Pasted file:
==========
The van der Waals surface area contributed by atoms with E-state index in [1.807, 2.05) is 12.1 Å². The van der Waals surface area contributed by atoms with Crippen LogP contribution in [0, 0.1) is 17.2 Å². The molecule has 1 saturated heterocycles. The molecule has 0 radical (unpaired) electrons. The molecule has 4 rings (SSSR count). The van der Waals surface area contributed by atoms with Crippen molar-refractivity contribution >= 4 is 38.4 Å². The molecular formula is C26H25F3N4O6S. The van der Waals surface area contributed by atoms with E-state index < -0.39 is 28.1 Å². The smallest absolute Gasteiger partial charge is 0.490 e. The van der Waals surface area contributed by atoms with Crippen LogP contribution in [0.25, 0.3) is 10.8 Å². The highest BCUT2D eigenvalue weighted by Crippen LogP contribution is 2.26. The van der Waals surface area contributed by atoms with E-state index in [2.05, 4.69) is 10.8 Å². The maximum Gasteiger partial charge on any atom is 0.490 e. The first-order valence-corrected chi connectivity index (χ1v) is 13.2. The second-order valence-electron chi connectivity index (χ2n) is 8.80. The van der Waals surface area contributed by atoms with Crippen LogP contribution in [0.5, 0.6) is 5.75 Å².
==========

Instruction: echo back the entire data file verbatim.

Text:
The van der Waals surface area contributed by atoms with E-state index in [1.807, 2.05) is 12.1 Å². The van der Waals surface area contributed by atoms with Crippen LogP contribution in [0, 0.1) is 17.2 Å². The molecule has 1 saturated heterocycles. The molecule has 0 radical (unpaired) electrons. The molecule has 4 rings (SSSR count). The van der Waals surface area contributed by atoms with Crippen molar-refractivity contribution >= 4 is 38.4 Å². The molecular formula is C26H25F3N4O6S. The van der Waals surface area contributed by atoms with E-state index < -0.39 is 28.1 Å². The smallest absolute Gasteiger partial charge is 0.490 e. The van der Waals surface area contributed by atoms with Crippen LogP contribution in [0.25, 0.3) is 10.8 Å². The highest BCUT2D eigenvalue weighted by Crippen LogP contribution is 2.26. The van der Waals surface area contributed by atoms with E-state index in [2.05, 4.69) is 10.8 Å². The maximum Gasteiger partial charge on any atom is 0.490 e. The first-order valence-corrected chi connectivity index (χ1v) is 13.2. The second-order valence-electron chi connectivity index (χ2n) is 8.80. The van der Waals surface area contributed by atoms with Crippen LogP contribution in [0.5, 0.6) is 5.75 Å².